The way the stack is managed in the C++ engine code is inspired by V8’s Handle & HandleScope/EscapableHandleScope system. It requires a little bit of explicit discipline, and could probably be further improved in terms of the classes making usage correct, but seems to work correctly.

At the beginning of each function, a Scope or ScopeRetVal object is instantiated:

void someFunc() {
  Scope scope;
  // do stuff
}

This saves the stack position, and restores it to its original state when the function exits — so you don’t have to manually remember to pop. That’ll free up any of your locally allocated values for garbage collection.

Any given variable binding is either a ‘Binding’ (alias to Val*) to an existing, elsewhere-managed Val, or a ‘Local’ “smart pointer” object when compiles down to a pointer, but with a constructor that pushes a slot onto the stack.

Arguments can be passed as Local instances as well, constructed on the parent frame and eventually destructed with it, or if you know they’re GC-rooted already for sure you can pass a direct binding.

The big trick is return values, which I needed inspiration from V8 to figure out. If you try to return a Local, it’ll be cleaned up from your own scope before you return — and if you try to return a Val directly it won’t be GC-rooted and can disappear unexpectedly.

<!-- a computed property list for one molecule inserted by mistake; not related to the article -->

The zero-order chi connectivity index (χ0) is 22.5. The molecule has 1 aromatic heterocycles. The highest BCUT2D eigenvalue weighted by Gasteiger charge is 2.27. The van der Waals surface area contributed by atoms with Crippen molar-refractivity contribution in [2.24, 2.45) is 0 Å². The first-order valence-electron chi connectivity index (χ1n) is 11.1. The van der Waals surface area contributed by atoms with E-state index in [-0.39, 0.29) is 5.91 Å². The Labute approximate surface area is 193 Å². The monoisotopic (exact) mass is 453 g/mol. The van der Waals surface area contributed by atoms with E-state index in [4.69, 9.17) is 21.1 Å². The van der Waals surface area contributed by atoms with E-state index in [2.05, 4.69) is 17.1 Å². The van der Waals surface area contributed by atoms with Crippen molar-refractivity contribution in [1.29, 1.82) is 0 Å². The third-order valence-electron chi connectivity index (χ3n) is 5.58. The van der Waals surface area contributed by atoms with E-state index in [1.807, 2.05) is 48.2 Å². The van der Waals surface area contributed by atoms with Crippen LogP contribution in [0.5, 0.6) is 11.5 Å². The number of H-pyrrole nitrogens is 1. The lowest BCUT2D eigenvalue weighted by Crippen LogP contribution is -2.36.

RetVal somefunc() {
  ScopeRetVal scope;
  // do stuff
  return scope.escape(new String("keep it safe!"));
}

Functions return a RetVal which doesn’t push, instead of a Local which does. A variant of the Scope, here ScopeRetVal (V8 uses the awesomer name EscapableHandleScope!) first reserves space on the parent scope for that return value. When you return, you have the scope insert the return val into the saved slot, and then the destructor restores the stack to the saved spot _after_ the return value, safely still alive.

Without this trick, return values could end up de-allocated during code like:

var retval = a() + b();

translated to C++ as

Local retval;
*retval = *(a->call(Null(), {})) + *(b->call(Null(), {}));

where the return value from a() gets de-allocated during an allocation inside the call to b().